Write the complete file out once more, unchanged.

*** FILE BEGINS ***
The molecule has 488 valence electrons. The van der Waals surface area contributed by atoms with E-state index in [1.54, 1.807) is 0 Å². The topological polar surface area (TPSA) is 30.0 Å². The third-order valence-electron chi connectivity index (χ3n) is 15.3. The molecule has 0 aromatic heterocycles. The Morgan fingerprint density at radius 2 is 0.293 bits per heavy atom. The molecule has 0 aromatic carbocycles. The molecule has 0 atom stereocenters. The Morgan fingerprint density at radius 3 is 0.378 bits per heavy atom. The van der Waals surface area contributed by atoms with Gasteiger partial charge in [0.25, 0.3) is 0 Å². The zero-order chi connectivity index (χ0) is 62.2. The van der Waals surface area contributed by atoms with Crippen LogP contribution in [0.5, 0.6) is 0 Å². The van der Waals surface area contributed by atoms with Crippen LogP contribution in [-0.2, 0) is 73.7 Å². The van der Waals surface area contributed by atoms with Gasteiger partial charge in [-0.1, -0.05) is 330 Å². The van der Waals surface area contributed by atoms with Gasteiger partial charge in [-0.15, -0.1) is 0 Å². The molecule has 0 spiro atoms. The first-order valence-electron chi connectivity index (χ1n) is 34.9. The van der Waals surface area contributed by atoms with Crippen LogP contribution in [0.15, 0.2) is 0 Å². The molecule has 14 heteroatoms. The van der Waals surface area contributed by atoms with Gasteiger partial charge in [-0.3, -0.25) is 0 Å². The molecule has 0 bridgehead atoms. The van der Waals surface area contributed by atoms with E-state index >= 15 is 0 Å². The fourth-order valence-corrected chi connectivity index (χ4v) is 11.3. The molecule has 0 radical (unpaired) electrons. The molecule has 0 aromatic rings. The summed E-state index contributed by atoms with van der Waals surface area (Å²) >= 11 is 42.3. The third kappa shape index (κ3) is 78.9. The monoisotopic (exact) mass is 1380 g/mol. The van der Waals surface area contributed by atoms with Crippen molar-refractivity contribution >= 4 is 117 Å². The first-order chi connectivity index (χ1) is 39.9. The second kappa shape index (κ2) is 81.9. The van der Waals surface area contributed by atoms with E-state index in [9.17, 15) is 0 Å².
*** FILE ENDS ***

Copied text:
The molecule has 488 valence electrons. The van der Waals surface area contributed by atoms with E-state index in [1.54, 1.807) is 0 Å². The topological polar surface area (TPSA) is 30.0 Å². The third-order valence-electron chi connectivity index (χ3n) is 15.3. The molecule has 0 aromatic heterocycles. The Morgan fingerprint density at radius 2 is 0.293 bits per heavy atom. The molecule has 0 aromatic carbocycles. The molecule has 0 atom stereocenters. The Morgan fingerprint density at radius 3 is 0.378 bits per heavy atom. The van der Waals surface area contributed by atoms with Gasteiger partial charge in [0.25, 0.3) is 0 Å². The zero-order chi connectivity index (χ0) is 62.2. The van der Waals surface area contributed by atoms with Crippen LogP contribution in [0.5, 0.6) is 0 Å². The van der Waals surface area contributed by atoms with Crippen LogP contribution in [-0.2, 0) is 73.7 Å². The van der Waals surface area contributed by atoms with Gasteiger partial charge in [-0.1, -0.05) is 330 Å². The van der Waals surface area contributed by atoms with Gasteiger partial charge in [-0.15, -0.1) is 0 Å². The molecule has 0 spiro atoms. The first-order valence-electron chi connectivity index (χ1n) is 34.9. The van der Waals surface area contributed by atoms with Crippen LogP contribution in [0.15, 0.2) is 0 Å². The molecule has 14 heteroatoms. The van der Waals surface area contributed by atoms with Gasteiger partial charge in [-0.3, -0.25) is 0 Å². The molecule has 0 bridgehead atoms. The van der Waals surface area contributed by atoms with E-state index >= 15 is 0 Å². The fourth-order valence-corrected chi connectivity index (χ4v) is 11.3. The molecule has 0 radical (unpaired) electrons. The molecule has 0 aromatic rings. The summed E-state index contributed by atoms with van der Waals surface area (Å²) >= 11 is 42.3. The third kappa shape index (κ3) is 78.9. The monoisotopic (exact) mass is 1380 g/mol. The van der Waals surface area contributed by atoms with Crippen molar-refractivity contribution >= 4 is 117 Å². The first-order chi connectivity index (χ1) is 39.9. The second kappa shape index (κ2) is 81.9. The van der Waals surface area contributed by atoms with E-state index in [9.17, 15) is 0 Å².